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Hal Steinbrenner, Yankees Brushing the Past Aside When it Comes to Carlos Correa

New York’s power brokers have all said that Correa’s involvement in the Astros’ sign-stealing scandal won’t impact their potential pursuit of the shortstop.

If the Yankees don’t land Carlos Correa, it won’t be because of his involvement in the 2017 Astros’ sign-stealing scandal.

New York’s shot-callers—Hal Steinbrenner, Brian Cashman and Aaron Boone—have all said that Correa’s prior cheating won’t impact a potential pursuit. The Yankees need to upgrade at shortstop, and the 27-year-old Correa is the best of a talented free agent class that also includes Trevor Story, Javier Báez, Corey Seager and Marcus Semien.

Those other names don’t come with the baggage Correa does, but the Yankees have brushed that aside.

"He's obviously a great talent,” Steinbrenner said Wednesday, per ESPN’s Jeff Passan. “Hopefully, most people have moved on from that. I mean, I think it's only healthy to move on from things like that instead of stewing on it year after year. But, you know, people have the opinion that they want to have about that particular player. But, in general, we're going to look at every single option. It's the same thing we do every year."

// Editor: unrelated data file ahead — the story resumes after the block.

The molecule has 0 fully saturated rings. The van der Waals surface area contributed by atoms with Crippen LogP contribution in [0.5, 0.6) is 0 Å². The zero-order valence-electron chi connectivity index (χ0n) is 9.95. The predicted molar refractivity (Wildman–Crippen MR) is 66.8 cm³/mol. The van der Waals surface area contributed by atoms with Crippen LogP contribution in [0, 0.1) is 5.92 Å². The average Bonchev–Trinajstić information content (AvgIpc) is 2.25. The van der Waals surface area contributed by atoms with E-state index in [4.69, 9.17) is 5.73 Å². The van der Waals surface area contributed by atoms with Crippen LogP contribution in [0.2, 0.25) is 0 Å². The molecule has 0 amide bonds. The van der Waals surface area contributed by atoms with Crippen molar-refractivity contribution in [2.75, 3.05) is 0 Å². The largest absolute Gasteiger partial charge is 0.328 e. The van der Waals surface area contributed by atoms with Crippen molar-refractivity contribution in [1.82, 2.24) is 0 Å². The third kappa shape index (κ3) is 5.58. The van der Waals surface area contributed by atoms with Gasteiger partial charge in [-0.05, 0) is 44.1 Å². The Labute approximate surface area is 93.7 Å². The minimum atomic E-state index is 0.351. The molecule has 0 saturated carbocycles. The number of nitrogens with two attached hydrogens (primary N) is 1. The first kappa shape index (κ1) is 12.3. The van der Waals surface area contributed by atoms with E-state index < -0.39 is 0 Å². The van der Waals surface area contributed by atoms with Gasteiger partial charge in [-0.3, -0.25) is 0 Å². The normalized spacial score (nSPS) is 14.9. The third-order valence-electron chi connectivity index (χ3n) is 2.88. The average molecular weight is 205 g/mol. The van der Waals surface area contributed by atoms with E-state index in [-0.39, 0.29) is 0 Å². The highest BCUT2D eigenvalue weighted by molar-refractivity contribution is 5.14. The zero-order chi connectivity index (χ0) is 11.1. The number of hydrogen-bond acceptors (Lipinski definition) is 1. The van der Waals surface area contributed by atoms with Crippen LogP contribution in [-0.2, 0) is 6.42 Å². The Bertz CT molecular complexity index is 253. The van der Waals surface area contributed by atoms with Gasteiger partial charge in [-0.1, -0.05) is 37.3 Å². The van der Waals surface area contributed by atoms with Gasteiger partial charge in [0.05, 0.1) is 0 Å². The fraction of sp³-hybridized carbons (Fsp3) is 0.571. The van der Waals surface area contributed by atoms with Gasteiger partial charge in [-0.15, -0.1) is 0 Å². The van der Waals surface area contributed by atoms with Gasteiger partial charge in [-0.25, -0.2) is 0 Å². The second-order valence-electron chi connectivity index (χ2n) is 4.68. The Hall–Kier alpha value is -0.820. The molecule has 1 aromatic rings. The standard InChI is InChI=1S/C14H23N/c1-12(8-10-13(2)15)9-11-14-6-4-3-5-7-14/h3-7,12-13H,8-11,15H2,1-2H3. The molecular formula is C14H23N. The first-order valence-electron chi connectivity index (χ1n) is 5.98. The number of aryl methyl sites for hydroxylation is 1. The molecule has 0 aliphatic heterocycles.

READ: Aaron Boone: Top Shortstop Prospects Will Impact How Yankees Approach Free Agency

While fans and even some current Yankees, including Aaron Judge, have expressed opposite thoughts on Correa, Steinbrenner’s comments echo similar sentiments shared by the organization’s other honchos.

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Boone spent part of Luis Rojas’ introductory press conference on Tuesday praising Correa, even calling him a “leader.” Cashman, meanwhile, said at last week’s GM Meetings that the feelings of fans and even players are not part of his evaluation. He added that Correa’s past is “certainly not part of that initial process for me.”

Cashman met with Correa’s agent during the GM Meetings, per the New York Post’s Ken Davidoff, but it’s unclear how serious New York’s interest is. Correa and the other shortstops mentioned will cost a serious chunk of change, and prospects Anthony Volpe and Oswald Peraza could push the Yankees toward more of a stopgap. Keep in mind, teams almost always do their due diligence and rarely admit to being out on free agents.

As the shortstop market develops, it does the Yankees no good to drudge up Correa’s past or say anything but kind words about him. His future including pinstripes will require a lot more than pleasantries, though.


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